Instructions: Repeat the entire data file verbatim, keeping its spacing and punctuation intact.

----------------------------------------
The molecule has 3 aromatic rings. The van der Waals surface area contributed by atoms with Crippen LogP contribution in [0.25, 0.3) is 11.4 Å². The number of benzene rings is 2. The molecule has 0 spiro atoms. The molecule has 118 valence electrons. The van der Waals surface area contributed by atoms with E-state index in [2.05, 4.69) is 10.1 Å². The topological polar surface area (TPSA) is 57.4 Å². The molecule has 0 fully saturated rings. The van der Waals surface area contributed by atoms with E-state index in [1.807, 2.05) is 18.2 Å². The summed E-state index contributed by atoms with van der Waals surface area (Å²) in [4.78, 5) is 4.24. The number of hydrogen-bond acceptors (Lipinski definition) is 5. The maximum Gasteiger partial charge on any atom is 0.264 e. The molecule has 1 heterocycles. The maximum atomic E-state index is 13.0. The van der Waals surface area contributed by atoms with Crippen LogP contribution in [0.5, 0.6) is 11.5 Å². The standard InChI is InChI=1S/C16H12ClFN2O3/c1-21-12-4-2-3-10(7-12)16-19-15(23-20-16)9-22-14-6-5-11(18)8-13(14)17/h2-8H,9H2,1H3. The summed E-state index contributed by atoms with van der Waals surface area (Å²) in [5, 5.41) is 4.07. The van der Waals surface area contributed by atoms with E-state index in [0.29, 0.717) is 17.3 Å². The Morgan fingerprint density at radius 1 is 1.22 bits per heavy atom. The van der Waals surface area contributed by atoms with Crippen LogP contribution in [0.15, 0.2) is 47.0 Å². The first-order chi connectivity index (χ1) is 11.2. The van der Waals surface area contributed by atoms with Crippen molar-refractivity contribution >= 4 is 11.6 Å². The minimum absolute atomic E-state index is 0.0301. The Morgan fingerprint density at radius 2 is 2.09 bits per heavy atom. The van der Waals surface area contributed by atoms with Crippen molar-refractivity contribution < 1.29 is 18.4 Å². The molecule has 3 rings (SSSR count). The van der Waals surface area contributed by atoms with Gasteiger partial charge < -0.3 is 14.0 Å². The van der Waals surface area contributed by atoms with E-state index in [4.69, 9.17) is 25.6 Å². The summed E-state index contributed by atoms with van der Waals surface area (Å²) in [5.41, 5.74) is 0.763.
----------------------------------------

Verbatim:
The molecule has 3 aromatic rings. The van der Waals surface area contributed by atoms with Crippen LogP contribution in [0.25, 0.3) is 11.4 Å². The number of benzene rings is 2. The molecule has 0 spiro atoms. The molecule has 118 valence electrons. The van der Waals surface area contributed by atoms with E-state index in [2.05, 4.69) is 10.1 Å². The topological polar surface area (TPSA) is 57.4 Å². The molecule has 0 fully saturated rings. The van der Waals surface area contributed by atoms with E-state index in [1.807, 2.05) is 18.2 Å². The summed E-state index contributed by atoms with van der Waals surface area (Å²) in [4.78, 5) is 4.24. The number of hydrogen-bond acceptors (Lipinski definition) is 5. The maximum Gasteiger partial charge on any atom is 0.264 e. The molecule has 1 heterocycles. The maximum atomic E-state index is 13.0. The van der Waals surface area contributed by atoms with Crippen LogP contribution in [0.5, 0.6) is 11.5 Å². The standard InChI is InChI=1S/C16H12ClFN2O3/c1-21-12-4-2-3-10(7-12)16-19-15(23-20-16)9-22-14-6-5-11(18)8-13(14)17/h2-8H,9H2,1H3. The summed E-state index contributed by atoms with van der Waals surface area (Å²) in [5, 5.41) is 4.07. The van der Waals surface area contributed by atoms with E-state index in [0.29, 0.717) is 17.3 Å². The Morgan fingerprint density at radius 1 is 1.22 bits per heavy atom. The van der Waals surface area contributed by atoms with Crippen LogP contribution in [0.15, 0.2) is 47.0 Å². The first-order chi connectivity index (χ1) is 11.2. The van der Waals surface area contributed by atoms with Crippen molar-refractivity contribution >= 4 is 11.6 Å². The minimum absolute atomic E-state index is 0.0301. The Morgan fingerprint density at radius 2 is 2.09 bits per heavy atom. The van der Waals surface area contributed by atoms with Crippen molar-refractivity contribution < 1.29 is 18.4 Å². The molecule has 3 rings (SSSR count). The van der Waals surface area contributed by atoms with Gasteiger partial charge < -0.3 is 14.0 Å². The van der Waals surface area contributed by atoms with E-state index in [4.69, 9.17) is 25.6 Å². The summed E-state index contributed by atoms with van der Waals surface area (Å²) in [5.41, 5.74) is 0.763.